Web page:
Indirect Effects: adverse effects caused by the modification or elimination of wildlife habitat or food supply Herbicides can reduce food, cover and nesting sites for wildlife Insecticides can reduce insects that serve as food supply for other animals Plant pollination can be effected by reductions in populations of bees and other plant pollinators Ken Hammond

83 Endangered and Threatened Species of Plants and Animals
Endangered species: “any species which is in danger of extinction throughout all or a significant portion of its range” Threatened species: “any species which is likely to become an endangered species within the foreseeable future” Endangered / threatened species of plants and animals protected by the U. S. EPA under the federal Endangered Species Act Tim McCabe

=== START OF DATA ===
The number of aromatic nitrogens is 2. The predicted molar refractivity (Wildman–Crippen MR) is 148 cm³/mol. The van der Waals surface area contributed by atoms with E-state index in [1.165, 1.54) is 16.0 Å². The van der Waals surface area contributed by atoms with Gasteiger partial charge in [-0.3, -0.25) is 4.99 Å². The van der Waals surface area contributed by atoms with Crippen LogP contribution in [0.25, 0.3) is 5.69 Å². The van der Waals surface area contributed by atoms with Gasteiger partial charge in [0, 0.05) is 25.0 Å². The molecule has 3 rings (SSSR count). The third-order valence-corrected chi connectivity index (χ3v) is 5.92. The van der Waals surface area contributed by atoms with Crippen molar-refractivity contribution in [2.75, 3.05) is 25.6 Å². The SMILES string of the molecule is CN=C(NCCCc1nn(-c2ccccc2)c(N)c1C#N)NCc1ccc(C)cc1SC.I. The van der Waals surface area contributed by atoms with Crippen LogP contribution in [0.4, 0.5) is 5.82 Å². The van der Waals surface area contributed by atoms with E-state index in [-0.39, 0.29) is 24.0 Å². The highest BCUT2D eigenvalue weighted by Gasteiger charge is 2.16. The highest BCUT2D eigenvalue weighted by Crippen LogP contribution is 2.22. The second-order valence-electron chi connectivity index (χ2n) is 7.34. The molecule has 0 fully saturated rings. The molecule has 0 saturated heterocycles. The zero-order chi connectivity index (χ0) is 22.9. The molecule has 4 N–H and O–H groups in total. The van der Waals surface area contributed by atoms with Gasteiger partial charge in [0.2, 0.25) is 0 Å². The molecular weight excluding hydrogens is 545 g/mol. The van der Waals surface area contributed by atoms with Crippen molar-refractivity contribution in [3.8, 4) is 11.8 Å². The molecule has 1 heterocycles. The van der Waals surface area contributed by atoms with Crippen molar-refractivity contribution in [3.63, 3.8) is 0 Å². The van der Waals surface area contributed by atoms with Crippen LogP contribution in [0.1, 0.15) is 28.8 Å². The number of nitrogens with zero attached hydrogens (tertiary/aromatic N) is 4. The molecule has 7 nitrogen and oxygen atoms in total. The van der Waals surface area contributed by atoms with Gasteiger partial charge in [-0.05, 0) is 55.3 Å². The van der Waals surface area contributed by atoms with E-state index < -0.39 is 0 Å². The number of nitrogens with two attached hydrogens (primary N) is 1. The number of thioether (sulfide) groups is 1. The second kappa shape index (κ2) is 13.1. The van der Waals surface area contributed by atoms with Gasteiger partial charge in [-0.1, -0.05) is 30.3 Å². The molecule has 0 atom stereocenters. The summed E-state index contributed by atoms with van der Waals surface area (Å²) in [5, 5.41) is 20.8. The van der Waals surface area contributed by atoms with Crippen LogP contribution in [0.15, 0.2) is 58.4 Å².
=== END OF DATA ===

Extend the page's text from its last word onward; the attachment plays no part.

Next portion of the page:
84 Harmful Effects of Pesticides on Surfaces
Pesticides can leave a visible deposit on surfaces (i.e., clothes, carpets, walls, etc.) Pesticides can corrode metal surfaces (i.e., paint on automobiles) Pesticides can short-circuit electrical equipment N. C. Pesticide Applicator Training Program